2014 MasterCard Cities Growth Index: Accra Named African City With Highest Potential For Inclusive Growth. (Graphic: Business Wire)

Accra, the capital of Ghana, is the African city with the highest potential for inclusive growth, according to the 2014 MasterCard African Cities Growth Index (ACGI). This is the second consecutive year that Accra has taken the top spot on the Index.

Launched in 2013, the ACGI maps the continent’s economic outlook according to the inclusive urbanisation of its cities. Sets of lagging (historical) and leading (forward-looking) indicators were used to rank the cities’ level of inclusive urbanisation, forecasting potential for inclusive growth. The 74 analysed cities were organised into three categories by population size: large (over one million), medium (between 500,000 and one million) and small (under 500,000). Once ranked, the cities fell into one of four bands describing their inclusive growth potential – high, medium-high, medium-low or low.

“Inclusive growth occurs when the benefits of an expanding economy are widely shared with the population,” says Dr Yuwa Hedrick-Wong, co-author and Chief Economist at the MasterCard Center for Inclusive Growth. “We believe that inclusive urbanisation is a prerequisite for inclusive growth, and so the ACGI is a lens through which African cities can be assessed as future investment destinations.”

Accra was the top-ranked city overall and in the large city category. The only African city with high inclusive growth potential, Accra has legislation, policy and resources in place to increase and sustain economic inclusivity among its citizens. This contributes to Ghana’s potential for inclusive economic growth and development.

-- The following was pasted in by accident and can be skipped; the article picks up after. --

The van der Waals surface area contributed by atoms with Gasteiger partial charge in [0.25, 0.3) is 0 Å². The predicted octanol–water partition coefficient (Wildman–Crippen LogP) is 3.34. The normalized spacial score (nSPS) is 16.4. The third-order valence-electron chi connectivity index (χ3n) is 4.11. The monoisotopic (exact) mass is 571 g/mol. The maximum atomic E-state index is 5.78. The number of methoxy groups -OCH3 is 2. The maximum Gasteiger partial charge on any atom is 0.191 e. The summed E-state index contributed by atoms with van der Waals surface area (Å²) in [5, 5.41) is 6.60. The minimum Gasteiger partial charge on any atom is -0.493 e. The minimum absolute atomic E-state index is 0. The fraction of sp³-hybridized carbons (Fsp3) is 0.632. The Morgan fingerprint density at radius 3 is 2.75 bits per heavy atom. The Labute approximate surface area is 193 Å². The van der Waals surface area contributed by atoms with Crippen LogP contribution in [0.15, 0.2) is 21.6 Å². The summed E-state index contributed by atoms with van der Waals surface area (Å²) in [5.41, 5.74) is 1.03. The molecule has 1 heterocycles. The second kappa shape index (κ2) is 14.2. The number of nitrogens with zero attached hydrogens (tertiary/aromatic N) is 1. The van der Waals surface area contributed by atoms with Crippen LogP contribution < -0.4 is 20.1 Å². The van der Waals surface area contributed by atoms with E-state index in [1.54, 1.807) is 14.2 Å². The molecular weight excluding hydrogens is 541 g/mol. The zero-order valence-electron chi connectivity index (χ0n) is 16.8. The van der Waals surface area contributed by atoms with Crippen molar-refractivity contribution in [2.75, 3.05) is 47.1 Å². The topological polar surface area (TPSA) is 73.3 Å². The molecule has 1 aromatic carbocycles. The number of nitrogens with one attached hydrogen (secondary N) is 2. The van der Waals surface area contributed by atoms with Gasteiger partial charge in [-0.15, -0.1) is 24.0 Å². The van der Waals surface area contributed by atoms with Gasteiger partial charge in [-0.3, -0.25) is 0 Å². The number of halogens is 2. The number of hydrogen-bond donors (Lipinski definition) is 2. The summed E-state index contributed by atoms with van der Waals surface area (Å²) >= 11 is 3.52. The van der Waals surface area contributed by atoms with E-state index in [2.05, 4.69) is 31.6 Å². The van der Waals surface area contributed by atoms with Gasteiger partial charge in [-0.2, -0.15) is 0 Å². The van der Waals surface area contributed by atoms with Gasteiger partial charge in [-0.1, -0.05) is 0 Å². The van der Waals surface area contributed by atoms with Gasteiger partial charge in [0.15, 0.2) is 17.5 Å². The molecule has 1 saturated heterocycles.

“For the second year, Accra ranked well across the assessment criteria and received one of the highest governance scores,” says Professor George Angelopulo, of the University of South Africa and co-author of the ACGI. “The city is not Africa’s most populous or richest in terms of per capita GDP, but has made progress towards conditions that are conducive to inclusive urbanisation.”

Professor Angelopulo says that while the city, and Ghana as a whole, does face macroeconomic challenges, the country has had four successful elections following a peaceful transition of power in 2000. The ACGI affirms the importance of advancing and protecting individual freedoms to ensure ongoing economic development.